Your SlideShare is downloading. ×
Chapter 2 the_legal_system_student
Upcoming SlideShare
Loading in...5

Thanks for flagging this SlideShare!

Oops! An error has occurred.

Saving this for later? Get the SlideShare app to save on your phone or tablet. Read anywhere, anytime – even offline.
Text the download link to your phone
Standard text messaging rates apply

Chapter 2 the_legal_system_student


Published on

  • Be the first to comment

  • Be the first to like this

No Downloads
Total Views
On Slideshare
From Embeds
Number of Embeds
Embeds 0
No embeds

Report content
Flagged as inappropriate Flag as inappropriate
Flag as inappropriate

Select your reason for flagging this presentation as inappropriate.

No notes for slide
  • Cognitive Reflection Test
  • Transcript

    • 1. Psychology and the Law Chapter 2The Legal System: Issues, Structures & Players
    • 2. Chapter Outline• The Adversarial System• Distributive and Procedural Justice• Courts• Problem-Solving Courts• Alternative Dispute Resolution• Judges• How Do Judges Decide?• Lawyers• Expert Witnesses and Daubert• Amicus Curia Brief
    • 3. The Adversarial System• The Adversarial System  American trial procedure  exhibits, evidence and witnesses introduced by both sides  purpose: convince fact finder of their point of view  judge rarely calls or introduces evidence  judges rarely ask questions of the witness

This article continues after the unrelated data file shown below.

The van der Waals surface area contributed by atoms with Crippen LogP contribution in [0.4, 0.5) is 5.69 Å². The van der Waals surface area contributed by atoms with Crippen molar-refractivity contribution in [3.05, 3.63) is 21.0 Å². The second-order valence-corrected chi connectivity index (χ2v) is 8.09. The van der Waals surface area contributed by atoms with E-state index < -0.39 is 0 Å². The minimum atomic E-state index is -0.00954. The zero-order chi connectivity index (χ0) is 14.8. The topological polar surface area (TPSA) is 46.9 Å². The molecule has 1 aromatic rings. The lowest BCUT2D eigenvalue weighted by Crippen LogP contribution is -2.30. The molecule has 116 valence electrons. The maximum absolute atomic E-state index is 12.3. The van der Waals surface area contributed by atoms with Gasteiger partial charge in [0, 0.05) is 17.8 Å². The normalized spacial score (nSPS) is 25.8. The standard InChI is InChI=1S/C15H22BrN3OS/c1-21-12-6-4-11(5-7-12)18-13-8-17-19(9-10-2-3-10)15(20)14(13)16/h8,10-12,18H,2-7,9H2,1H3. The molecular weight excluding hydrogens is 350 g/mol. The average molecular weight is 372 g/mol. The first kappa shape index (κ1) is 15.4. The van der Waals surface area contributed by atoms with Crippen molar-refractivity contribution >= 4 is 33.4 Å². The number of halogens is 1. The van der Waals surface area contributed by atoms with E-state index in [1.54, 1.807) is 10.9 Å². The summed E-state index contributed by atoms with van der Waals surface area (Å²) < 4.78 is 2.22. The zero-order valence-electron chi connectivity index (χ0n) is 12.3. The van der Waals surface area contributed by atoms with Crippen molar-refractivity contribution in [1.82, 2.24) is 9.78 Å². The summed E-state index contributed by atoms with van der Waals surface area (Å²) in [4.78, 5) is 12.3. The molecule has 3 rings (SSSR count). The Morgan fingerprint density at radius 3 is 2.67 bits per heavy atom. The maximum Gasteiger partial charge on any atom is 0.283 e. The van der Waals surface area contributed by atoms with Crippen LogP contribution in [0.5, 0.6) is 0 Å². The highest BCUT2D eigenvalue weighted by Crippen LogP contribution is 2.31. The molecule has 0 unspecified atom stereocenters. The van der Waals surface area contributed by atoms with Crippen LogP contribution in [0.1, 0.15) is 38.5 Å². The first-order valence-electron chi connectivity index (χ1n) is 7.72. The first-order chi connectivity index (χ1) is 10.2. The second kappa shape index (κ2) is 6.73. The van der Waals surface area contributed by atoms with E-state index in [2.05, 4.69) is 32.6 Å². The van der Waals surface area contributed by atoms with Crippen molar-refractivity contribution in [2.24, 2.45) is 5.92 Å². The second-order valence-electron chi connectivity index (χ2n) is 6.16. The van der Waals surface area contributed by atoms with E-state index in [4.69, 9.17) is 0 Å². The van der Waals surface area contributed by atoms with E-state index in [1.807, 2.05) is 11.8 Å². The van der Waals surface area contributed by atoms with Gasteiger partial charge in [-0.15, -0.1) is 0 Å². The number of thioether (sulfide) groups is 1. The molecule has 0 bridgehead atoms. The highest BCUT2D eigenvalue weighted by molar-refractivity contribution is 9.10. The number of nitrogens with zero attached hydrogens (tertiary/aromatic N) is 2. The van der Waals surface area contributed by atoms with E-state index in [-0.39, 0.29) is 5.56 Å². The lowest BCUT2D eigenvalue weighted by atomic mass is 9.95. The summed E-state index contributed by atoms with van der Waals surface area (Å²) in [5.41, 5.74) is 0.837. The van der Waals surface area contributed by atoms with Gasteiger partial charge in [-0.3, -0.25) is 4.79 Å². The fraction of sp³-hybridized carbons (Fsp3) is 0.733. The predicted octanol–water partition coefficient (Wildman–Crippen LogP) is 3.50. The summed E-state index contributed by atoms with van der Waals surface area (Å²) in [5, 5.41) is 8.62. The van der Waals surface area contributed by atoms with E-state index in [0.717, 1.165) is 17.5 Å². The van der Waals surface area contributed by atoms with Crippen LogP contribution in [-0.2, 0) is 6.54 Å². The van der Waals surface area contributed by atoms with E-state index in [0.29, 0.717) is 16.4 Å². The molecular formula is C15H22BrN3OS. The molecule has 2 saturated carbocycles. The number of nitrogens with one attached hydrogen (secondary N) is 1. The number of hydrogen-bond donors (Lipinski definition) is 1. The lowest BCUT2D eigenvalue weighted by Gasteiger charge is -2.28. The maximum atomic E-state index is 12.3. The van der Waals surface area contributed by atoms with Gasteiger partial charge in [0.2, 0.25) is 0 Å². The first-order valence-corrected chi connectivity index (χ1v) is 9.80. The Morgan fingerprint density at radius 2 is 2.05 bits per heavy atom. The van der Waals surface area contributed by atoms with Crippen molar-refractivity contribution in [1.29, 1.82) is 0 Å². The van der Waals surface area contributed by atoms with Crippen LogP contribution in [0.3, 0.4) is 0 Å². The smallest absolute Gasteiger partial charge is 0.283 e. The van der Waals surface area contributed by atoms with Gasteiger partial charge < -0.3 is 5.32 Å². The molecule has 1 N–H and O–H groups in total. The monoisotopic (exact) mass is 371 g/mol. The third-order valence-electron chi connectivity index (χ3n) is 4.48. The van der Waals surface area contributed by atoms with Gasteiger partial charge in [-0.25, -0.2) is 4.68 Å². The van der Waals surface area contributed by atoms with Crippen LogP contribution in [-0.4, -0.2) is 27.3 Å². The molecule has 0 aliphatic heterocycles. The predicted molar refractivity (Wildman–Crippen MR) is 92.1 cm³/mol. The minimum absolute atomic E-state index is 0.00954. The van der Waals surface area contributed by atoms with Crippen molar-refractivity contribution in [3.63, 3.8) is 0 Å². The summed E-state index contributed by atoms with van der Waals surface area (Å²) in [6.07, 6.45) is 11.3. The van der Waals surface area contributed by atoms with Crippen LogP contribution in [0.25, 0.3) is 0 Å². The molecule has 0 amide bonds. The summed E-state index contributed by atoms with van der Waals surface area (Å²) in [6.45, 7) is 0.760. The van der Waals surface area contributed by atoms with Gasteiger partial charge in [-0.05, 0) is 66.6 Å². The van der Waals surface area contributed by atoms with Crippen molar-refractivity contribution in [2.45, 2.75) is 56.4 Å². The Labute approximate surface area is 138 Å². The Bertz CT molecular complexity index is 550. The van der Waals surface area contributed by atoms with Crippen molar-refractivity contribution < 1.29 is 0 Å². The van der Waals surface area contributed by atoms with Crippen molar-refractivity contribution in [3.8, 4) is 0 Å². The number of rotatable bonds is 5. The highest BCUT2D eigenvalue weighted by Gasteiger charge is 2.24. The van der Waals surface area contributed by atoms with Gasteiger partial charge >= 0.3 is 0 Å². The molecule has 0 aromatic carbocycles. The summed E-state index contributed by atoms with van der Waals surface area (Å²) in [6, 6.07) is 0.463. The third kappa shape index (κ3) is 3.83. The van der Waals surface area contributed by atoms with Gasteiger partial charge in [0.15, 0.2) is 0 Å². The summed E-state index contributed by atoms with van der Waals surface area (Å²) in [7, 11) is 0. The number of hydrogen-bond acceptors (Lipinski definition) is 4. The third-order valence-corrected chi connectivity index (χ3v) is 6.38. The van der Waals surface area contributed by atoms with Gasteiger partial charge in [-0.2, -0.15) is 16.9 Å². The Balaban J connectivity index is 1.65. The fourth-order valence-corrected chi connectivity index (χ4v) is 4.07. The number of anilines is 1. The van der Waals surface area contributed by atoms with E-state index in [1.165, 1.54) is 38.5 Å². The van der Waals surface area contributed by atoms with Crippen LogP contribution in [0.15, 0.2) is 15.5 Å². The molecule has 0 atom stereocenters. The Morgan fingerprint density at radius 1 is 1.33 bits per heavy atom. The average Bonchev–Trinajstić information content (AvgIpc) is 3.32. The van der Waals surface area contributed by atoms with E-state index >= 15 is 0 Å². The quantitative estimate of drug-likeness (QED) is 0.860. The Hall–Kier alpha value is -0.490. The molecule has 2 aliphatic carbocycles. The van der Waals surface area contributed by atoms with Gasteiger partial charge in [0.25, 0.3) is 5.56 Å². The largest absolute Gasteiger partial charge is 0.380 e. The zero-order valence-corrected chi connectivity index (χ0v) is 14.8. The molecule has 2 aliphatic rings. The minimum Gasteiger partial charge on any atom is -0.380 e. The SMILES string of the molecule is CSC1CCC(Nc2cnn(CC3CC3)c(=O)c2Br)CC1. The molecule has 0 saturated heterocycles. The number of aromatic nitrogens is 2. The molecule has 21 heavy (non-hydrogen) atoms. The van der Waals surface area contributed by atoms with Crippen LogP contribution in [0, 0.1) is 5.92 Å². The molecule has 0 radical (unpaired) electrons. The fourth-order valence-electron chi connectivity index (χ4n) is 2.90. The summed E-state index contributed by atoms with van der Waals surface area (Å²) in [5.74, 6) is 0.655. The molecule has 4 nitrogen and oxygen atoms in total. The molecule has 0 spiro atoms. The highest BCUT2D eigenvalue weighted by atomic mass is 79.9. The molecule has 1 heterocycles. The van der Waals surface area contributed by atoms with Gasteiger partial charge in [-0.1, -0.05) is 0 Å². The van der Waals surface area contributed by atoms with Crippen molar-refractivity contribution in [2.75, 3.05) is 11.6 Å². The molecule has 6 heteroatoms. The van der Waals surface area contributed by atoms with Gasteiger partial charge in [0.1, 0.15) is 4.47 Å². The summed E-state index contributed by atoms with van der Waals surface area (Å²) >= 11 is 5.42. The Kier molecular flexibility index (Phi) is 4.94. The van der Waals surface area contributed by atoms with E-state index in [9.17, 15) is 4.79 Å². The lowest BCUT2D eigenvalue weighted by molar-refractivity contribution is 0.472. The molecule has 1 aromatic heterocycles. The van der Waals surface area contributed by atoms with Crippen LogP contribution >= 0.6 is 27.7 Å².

• 4. The Adversarial System• Versus the Inquisitorial System  used on the continent of Europe (not Great Britain); Asia  two sides do not have separate witnesses  witnesses testify for the court  opposing parties are not allowed to prepare the witnesses before the trial
    • 5. Distributive and Procedural Justice• beginning of Socrates’ Republic—what is justice?• definitions of justice has changed throughout history  revenge  fairness  punishment  correction• distributive versus procedural justice
    • 6. Distributive and Procedural Justice• distributive justice models  perceived fairness  distribution of rewards and benefits among community members  e.g., fair relationship between employee contributions and rewards
    • 7. Distributive and Procedural Justice• procedural justice models  perceived fairness  procedures and rules  e.g., Miranda Rights
    • 8. Courts• jurisdiction over cases arising under the Constitution or laws of the United States• typically do not have jurisdiction over cases arising under state law (unless the plaintiff and defendant are from different states)